I’m not saying that any of this is impossible for Herschel to overcome. Sure, he could be running around on a wooden leg at some point and doing just fine. But the odds are against him and I’m sure those odds are what pushed Maggie to saying those things.

    While it was a very different situation, I had to say the same things to my own father when he was semi-vegetative from an inoperable brain injury. It was the hardest thing I’ve ever done and I don’t even know if he was conscious at all at that point. However, I do believe that the unconscious and the soul can hear even if there is not enough cognitive function left for someone to be conscious. He passed just a few hours later. I will never regret helping him let go. I did it as an act of love and believe Maggie was doing it for the same reasons.

    I’m so glad that there is decisive action and not tons of useless discussion about whether or not to machete a dangerous person.

    It’s great to see Carol become so strong. I always knew she had it in her. And, while there’s a certain logic in her practicing on a zombie, I really don’t think it’s going to teach her what she’d need to know. We have seen how easy it is to punch through a zombie’s rotting, putrid flesh. A c-section on a zombie is not going to give her any feel for the strength and resistance that Lori’s flesh, muscle and organs will provide. And I do agree with you on the many unnecessary c-sections that are performed these days. Many people are successful with vaginal births in later pregnancies.

    I hope you’re wrong about Rick still loving Lori. I was really hoping that Herschel was eating her face off. But then that would have meant we also lost Herschel and that would be bad.

  3. Great review Arthur, as always!

    I agree with funkycamper: The scene where Maggie says goodbye to her father was realistic. I was with my comatose grandmother when she died, and I said the same thing to her because she was like Hershel: A fighter. I would not be surprised if one or several of the writers went through a similar experience with a loved one. It was very well done.

    Carl is getting really interesting. He doesn’t seem as horrified/grossed out by the walkers as the rest of the group, and I hope the writers explore the differences between people who were adults when the apocalypse began and those who are growing up in the post-apocalypse. I’m guessing his world view, moral compass and even basic emotions like fear are very different from his parents’.

    I agree that the writing is improving, but I’m concerned that the writers don’t know how to handle the prison fortress, and continue to have the characters make bad decisions. Specifically, in the last episode, after they cleared that first fenced-off area (that ring created by the two fences), they should have just attracted the walkers and stabbed them through the fence. All of ‘em. Rick didn’t need to put himself in danger! Same with the interior: Every cell block and corridor can be sectioned off with huge, metal, often barred doors. Just lock the doors, make a lot of noise and let the walkers come to you, stabbing them in the heads through the doors as they try to attack. Then just keep going until you get to the other side of the prison. Hershel did not need to lose a leg combing the halls! I understand the premise is that the group needs to systematically clear the prison of walkers from the outside in; but it doesn’t seem to need to be as dangerous or complicated as they’re making it. Maybe they should have had someone get injured before they happened upon the prison, implying they needed immediate access to the medical supplies contained therein, and therefore couldn’t wait around for the walkers to come to them? I guess I’m just not buying the urgency with which they’re attempting to clear the prison of walkers.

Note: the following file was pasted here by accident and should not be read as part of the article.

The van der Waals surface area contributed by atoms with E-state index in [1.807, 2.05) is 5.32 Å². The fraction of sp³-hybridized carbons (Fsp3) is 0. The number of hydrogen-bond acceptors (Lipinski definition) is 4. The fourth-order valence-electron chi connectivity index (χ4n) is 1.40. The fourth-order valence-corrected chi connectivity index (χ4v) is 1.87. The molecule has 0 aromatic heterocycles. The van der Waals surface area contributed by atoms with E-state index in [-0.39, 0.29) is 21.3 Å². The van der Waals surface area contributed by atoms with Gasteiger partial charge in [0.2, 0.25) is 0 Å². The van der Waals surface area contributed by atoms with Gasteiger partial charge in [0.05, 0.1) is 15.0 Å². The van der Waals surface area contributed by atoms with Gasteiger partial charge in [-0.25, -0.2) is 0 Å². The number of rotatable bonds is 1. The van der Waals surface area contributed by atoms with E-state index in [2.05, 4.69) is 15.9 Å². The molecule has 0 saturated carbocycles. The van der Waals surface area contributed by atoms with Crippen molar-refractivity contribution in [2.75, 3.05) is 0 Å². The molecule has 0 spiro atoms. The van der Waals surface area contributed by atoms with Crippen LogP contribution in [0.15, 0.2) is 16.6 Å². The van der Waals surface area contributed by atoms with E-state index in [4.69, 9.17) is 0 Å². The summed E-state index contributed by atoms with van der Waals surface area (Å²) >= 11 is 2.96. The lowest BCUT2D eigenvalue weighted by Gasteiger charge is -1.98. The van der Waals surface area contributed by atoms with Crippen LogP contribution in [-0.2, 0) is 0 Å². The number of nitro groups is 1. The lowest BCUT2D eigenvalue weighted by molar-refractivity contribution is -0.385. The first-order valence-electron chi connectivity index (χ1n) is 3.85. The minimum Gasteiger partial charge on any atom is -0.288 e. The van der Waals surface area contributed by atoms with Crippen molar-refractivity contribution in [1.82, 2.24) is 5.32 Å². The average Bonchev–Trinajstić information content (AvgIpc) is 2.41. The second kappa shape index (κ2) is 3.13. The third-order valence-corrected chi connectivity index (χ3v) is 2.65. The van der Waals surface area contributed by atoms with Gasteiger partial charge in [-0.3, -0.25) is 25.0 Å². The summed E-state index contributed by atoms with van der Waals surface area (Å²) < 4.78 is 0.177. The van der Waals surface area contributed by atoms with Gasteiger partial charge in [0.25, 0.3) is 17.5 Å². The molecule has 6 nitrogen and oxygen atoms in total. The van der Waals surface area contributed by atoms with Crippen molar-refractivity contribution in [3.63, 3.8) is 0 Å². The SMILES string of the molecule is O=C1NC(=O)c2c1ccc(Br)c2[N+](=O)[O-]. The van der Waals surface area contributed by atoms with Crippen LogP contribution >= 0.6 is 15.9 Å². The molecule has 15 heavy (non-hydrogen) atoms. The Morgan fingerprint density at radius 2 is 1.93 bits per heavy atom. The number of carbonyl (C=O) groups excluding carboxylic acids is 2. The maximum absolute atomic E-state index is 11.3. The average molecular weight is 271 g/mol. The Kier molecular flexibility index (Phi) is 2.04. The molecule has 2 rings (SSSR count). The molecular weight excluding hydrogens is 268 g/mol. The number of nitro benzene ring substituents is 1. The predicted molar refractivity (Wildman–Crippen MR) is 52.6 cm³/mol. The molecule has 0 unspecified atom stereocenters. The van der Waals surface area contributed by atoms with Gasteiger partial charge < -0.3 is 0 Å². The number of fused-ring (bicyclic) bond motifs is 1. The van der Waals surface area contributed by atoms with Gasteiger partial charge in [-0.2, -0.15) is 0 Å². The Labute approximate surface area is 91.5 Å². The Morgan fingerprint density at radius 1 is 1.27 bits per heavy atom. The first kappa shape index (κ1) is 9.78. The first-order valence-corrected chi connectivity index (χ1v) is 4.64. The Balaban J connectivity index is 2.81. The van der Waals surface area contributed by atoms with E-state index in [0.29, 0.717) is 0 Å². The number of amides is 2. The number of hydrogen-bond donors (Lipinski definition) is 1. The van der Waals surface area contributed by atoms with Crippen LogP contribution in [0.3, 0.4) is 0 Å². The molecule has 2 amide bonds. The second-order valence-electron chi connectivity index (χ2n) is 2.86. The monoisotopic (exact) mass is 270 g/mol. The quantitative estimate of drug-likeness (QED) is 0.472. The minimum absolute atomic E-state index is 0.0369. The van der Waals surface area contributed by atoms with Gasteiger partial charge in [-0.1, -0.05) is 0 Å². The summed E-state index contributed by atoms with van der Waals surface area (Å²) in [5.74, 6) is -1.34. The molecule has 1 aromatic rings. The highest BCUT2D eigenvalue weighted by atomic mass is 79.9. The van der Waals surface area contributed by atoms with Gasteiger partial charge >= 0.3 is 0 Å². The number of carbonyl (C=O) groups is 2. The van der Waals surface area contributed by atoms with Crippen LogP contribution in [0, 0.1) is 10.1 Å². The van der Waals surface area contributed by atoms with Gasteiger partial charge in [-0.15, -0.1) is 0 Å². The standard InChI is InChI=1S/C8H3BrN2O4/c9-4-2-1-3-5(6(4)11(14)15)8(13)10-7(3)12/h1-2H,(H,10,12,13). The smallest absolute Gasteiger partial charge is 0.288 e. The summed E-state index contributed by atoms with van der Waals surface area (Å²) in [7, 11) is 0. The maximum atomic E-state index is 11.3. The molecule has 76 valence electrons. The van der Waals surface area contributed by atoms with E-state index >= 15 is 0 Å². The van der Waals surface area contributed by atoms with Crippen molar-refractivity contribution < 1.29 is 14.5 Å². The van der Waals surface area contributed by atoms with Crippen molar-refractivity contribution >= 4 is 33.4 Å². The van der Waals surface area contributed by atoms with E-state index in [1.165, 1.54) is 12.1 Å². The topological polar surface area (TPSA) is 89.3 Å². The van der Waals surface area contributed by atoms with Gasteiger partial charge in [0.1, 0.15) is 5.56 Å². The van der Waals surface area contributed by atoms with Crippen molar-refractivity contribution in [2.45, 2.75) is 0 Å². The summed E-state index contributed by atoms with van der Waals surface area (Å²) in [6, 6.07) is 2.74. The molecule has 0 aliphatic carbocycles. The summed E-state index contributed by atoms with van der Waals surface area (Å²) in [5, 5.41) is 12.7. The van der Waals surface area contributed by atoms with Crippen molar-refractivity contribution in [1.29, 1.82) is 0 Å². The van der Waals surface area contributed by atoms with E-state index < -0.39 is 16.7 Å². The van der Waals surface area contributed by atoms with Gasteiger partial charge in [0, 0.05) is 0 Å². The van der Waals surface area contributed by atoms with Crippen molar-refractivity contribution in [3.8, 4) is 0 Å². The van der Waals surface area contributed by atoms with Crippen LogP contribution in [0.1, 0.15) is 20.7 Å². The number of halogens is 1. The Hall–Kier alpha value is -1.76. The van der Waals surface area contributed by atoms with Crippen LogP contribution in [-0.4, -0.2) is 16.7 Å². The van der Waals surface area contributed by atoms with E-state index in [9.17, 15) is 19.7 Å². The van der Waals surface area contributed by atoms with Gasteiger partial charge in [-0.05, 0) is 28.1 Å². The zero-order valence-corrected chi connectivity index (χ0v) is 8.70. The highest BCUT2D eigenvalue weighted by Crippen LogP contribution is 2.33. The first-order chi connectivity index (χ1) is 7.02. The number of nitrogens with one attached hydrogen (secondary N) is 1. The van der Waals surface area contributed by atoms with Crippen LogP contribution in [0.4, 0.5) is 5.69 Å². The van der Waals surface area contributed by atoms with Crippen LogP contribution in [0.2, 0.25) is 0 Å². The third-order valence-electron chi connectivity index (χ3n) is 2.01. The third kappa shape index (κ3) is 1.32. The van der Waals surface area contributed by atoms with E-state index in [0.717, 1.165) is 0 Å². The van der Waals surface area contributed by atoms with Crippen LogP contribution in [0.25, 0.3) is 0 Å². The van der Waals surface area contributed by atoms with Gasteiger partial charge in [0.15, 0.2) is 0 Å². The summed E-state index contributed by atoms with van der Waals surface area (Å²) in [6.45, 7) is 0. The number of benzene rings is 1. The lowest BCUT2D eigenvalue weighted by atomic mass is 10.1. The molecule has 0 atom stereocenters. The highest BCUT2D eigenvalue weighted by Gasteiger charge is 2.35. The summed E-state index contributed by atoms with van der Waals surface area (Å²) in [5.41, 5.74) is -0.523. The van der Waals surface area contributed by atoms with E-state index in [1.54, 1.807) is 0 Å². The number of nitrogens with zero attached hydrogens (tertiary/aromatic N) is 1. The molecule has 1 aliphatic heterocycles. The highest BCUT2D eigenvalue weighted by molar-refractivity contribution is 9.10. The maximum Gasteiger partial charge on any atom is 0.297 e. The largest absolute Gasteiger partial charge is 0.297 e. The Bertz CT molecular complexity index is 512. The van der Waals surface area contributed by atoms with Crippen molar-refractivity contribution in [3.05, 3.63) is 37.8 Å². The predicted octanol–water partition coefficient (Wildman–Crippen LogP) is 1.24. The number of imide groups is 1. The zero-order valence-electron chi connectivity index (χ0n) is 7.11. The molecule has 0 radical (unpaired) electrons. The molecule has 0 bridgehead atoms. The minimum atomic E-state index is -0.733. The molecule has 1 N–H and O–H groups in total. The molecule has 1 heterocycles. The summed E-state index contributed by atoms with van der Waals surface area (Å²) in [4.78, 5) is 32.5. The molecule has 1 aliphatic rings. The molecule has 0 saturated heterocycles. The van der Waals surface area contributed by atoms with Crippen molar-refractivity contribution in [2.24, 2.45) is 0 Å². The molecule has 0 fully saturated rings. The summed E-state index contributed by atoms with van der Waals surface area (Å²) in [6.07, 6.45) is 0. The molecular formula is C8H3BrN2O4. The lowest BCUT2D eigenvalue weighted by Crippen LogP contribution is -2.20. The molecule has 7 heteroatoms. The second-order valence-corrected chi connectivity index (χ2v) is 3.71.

• And I totally agree with you about how they could have cleared the prison of walkers safely. I have a feeling the riskier way was chosen to make for more exciting TV, nothing else makes any sense. Well, I suppose it could make sense when you consider that, up until now, this show has mostly taught us what NOT to do in a ZA. I guess they’re learning but still make risky mistakes.

  4. If I was Carl, I would not be hanging out in my cell. . .
    I can say from personal experience that if my ten year old son was living post-apocalypse, he would have no trouble adapting. It wouldn’t take ten months to forget TV, school, video games, internet and all the daily distractions that is our world now. We can go camping and after a day or two he’s ready to become a mountain man that builds his own shelter and lives off the land. I’m just saying that I bet the change in reality is a lot harder for us adults than for a kid. A kid that his mom is off having ‘not-my-daddy’s-baby’ and whose dad is always off saving someone…always… No one is watching Carl and with him being the only kid now that Sophia is gone, I’d say he’s got a lot of “last-man-standing” going on in his head. The fact that he took off and got medical supplies isn’t surprising I just wonder who had the keys while he was gone? Glenn? They didn’t know what the status was of these people/inmates that Rick was off dealing with. Was it a good idea to leave the group? It seems that the solo missions where one can easily get in and out (Glenn is good at these) work out the best. When there is two or more in a group, that’s when trouble happens (or that’s when Shane shoots you like Otis and turns you into walker-bait).